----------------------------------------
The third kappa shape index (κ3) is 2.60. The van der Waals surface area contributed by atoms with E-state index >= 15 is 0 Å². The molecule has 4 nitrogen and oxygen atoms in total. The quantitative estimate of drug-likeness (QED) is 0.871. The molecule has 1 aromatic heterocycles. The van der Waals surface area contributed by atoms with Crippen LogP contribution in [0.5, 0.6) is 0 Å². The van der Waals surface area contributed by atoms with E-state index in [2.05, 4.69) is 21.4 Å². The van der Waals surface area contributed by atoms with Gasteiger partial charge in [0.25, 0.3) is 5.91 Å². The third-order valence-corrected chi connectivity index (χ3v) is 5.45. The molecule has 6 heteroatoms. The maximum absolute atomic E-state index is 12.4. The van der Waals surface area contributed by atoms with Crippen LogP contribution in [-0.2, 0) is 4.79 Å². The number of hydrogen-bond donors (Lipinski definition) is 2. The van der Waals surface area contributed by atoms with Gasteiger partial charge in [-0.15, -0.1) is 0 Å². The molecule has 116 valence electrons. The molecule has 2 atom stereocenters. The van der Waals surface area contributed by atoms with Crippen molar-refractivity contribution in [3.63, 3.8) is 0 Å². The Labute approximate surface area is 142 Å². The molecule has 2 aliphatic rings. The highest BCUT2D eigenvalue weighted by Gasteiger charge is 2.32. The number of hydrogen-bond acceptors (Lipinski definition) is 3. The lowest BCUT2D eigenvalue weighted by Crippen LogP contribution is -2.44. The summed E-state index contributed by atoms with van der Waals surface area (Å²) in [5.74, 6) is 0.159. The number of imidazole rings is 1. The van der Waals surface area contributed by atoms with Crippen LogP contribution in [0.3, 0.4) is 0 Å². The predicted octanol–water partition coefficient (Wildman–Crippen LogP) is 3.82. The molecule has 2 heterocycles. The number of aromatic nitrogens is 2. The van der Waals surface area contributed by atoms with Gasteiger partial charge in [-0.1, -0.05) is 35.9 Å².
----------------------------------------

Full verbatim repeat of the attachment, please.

The third kappa shape index (κ3) is 2.60. The van der Waals surface area contributed by atoms with E-state index >= 15 is 0 Å². The molecule has 4 nitrogen and oxygen atoms in total. The quantitative estimate of drug-likeness (QED) is 0.871. The molecule has 1 aromatic heterocycles. The van der Waals surface area contributed by atoms with Crippen LogP contribution in [0.5, 0.6) is 0 Å². The van der Waals surface area contributed by atoms with E-state index in [2.05, 4.69) is 21.4 Å². The van der Waals surface area contributed by atoms with Gasteiger partial charge in [0.25, 0.3) is 5.91 Å². The third-order valence-corrected chi connectivity index (χ3v) is 5.45. The molecule has 6 heteroatoms. The maximum absolute atomic E-state index is 12.4. The van der Waals surface area contributed by atoms with Crippen LogP contribution in [-0.2, 0) is 4.79 Å². The number of hydrogen-bond donors (Lipinski definition) is 2. The van der Waals surface area contributed by atoms with Gasteiger partial charge in [-0.15, -0.1) is 0 Å². The molecule has 116 valence electrons. The molecule has 2 atom stereocenters. The van der Waals surface area contributed by atoms with Crippen molar-refractivity contribution in [3.63, 3.8) is 0 Å². The Labute approximate surface area is 142 Å². The molecule has 2 aliphatic rings. The highest BCUT2D eigenvalue weighted by Gasteiger charge is 2.32. The number of hydrogen-bond acceptors (Lipinski definition) is 3. The lowest BCUT2D eigenvalue weighted by Crippen LogP contribution is -2.44. The summed E-state index contributed by atoms with van der Waals surface area (Å²) in [5.74, 6) is 0.159. The number of imidazole rings is 1. The van der Waals surface area contributed by atoms with Crippen LogP contribution in [0.3, 0.4) is 0 Å². The predicted octanol–water partition coefficient (Wildman–Crippen LogP) is 3.82. The molecule has 2 heterocycles. The number of aromatic nitrogens is 2. The van der Waals surface area contributed by atoms with Gasteiger partial charge in [-0.1, -0.05) is 35.9 Å².